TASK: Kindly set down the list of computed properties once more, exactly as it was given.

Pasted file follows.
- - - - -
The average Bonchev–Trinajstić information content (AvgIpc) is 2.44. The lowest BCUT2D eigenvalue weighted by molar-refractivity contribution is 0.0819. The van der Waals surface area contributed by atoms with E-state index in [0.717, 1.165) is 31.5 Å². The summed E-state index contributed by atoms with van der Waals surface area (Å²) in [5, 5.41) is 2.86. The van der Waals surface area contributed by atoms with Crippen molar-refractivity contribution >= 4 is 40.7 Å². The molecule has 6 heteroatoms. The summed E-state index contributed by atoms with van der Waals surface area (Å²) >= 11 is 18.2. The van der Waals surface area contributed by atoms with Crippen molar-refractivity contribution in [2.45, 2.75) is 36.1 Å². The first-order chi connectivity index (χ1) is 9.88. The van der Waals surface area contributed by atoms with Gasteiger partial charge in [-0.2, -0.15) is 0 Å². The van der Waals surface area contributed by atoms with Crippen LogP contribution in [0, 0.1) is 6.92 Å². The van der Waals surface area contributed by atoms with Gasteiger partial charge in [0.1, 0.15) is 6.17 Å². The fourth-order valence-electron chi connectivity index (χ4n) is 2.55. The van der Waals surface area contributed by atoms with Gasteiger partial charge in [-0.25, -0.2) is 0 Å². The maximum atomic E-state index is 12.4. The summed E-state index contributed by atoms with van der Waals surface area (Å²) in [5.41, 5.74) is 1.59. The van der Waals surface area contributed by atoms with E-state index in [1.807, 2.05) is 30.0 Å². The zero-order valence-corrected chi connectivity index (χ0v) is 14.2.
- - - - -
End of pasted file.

The average Bonchev–Trinajstić information content (AvgIpc) is 2.44. The lowest BCUT2D eigenvalue weighted by molar-refractivity contribution is 0.0819. The van der Waals surface area contributed by atoms with E-state index in [0.717, 1.165) is 31.5 Å². The summed E-state index contributed by atoms with van der Waals surface area (Å²) in [5, 5.41) is 2.86. The van der Waals surface area contributed by atoms with Crippen molar-refractivity contribution >= 4 is 40.7 Å². The molecule has 6 heteroatoms. The summed E-state index contributed by atoms with van der Waals surface area (Å²) >= 11 is 18.2. The van der Waals surface area contributed by atoms with Crippen molar-refractivity contribution in [2.45, 2.75) is 36.1 Å². The first-order chi connectivity index (χ1) is 9.88. The van der Waals surface area contributed by atoms with Gasteiger partial charge in [-0.2, -0.15) is 0 Å². The van der Waals surface area contributed by atoms with Crippen LogP contribution in [0, 0.1) is 6.92 Å². The van der Waals surface area contributed by atoms with Gasteiger partial charge in [0.1, 0.15) is 6.17 Å². The fourth-order valence-electron chi connectivity index (χ4n) is 2.55. The van der Waals surface area contributed by atoms with Gasteiger partial charge in [-0.25, -0.2) is 0 Å². The maximum atomic E-state index is 12.4. The summed E-state index contributed by atoms with van der Waals surface area (Å²) in [5.41, 5.74) is 1.59. The van der Waals surface area contributed by atoms with E-state index in [1.807, 2.05) is 30.0 Å². The zero-order valence-corrected chi connectivity index (χ0v) is 14.2.